Corner House names new executive director
David Errickson has been selected to lead Corner House Behavioral Health. He replaces Gary DeBlasio, who announced his retirement earlier this year.
Corner House, which is based in Princeton, works to prevent and treat alcohol and drug addiction by engaging and supporting youth, adults, and families. In a typical year, Corner House serves more than 3,900 people through prevention programs.
Errickson first started working at Corner House as a clinician and has been the director of clinical operations at the nonprofit for the past 18 years. He earned his master’s degree from the Rutgers University Graduate School of Social Work, where he still serves as a part-time lecturer teaching graduate course work in the addiction counselor training program.
“I started with Corner House as a full-time clinician over 25 years ago. I knew then what a special place this is and what an important role it plays in the Princeton community,” Errickson said. “Over the years I have been a part of the agency’s evolution in services provided to the community, expanding its role from a community-based substance abuse and co-occurring mental health treatment center to including comprehensive prevention, leadership, and outreach services.”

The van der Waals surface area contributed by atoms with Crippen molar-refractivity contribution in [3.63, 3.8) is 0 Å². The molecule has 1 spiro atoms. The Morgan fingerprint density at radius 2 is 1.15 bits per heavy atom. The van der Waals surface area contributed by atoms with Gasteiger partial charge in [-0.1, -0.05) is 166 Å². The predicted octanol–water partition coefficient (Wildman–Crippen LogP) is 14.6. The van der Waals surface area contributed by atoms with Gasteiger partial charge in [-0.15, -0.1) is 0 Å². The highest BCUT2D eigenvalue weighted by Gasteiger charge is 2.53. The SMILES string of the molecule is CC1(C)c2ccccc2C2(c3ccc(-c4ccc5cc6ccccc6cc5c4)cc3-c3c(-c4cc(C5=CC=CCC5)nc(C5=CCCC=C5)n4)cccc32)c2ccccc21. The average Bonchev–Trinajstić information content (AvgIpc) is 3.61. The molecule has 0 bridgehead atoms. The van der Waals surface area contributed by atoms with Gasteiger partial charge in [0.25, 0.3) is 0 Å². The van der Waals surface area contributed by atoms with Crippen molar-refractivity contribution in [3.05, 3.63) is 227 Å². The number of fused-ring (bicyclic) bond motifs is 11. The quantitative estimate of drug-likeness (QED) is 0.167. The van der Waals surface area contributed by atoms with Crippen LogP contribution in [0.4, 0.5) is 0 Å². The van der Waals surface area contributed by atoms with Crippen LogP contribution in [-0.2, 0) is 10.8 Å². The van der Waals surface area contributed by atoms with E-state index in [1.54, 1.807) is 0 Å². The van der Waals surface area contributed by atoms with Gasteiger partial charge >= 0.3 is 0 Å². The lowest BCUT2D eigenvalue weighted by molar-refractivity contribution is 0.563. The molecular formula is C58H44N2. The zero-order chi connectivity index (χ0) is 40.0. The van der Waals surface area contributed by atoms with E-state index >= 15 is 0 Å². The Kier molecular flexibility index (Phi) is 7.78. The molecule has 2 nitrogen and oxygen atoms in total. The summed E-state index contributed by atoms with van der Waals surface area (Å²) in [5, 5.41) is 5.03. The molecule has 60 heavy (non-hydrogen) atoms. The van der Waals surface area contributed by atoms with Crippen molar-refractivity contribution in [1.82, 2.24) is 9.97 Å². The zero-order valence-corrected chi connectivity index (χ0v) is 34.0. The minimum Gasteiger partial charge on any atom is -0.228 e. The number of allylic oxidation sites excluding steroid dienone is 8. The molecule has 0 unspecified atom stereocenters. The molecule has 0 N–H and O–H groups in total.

In his role as director of clinical operations, Errickson has advocated for the training of clinicians in proven therapeutic techniques to better help current and future Corner House clients. During his tenure, Corner House Behavioral Health has grown significantly in the size and scope of its services. In the past few years a full-time, bilingual Spanish-English clinician has joined the Corner House staff to better provide clinical services to the Princeton area’s Spanish-speaking population. Several clinicians have also become trained in eye movement desensitization and reprocessing therapy.
Errickson said he is excited about the opportunity to step into a new leadership role at Corner House. “I believe we truly live up to our mission statement by preventing and treating substance use and co-occurring mental health disorders by engaging and supporting youth, adults, and families in life-long healthy living and recovery,” he said.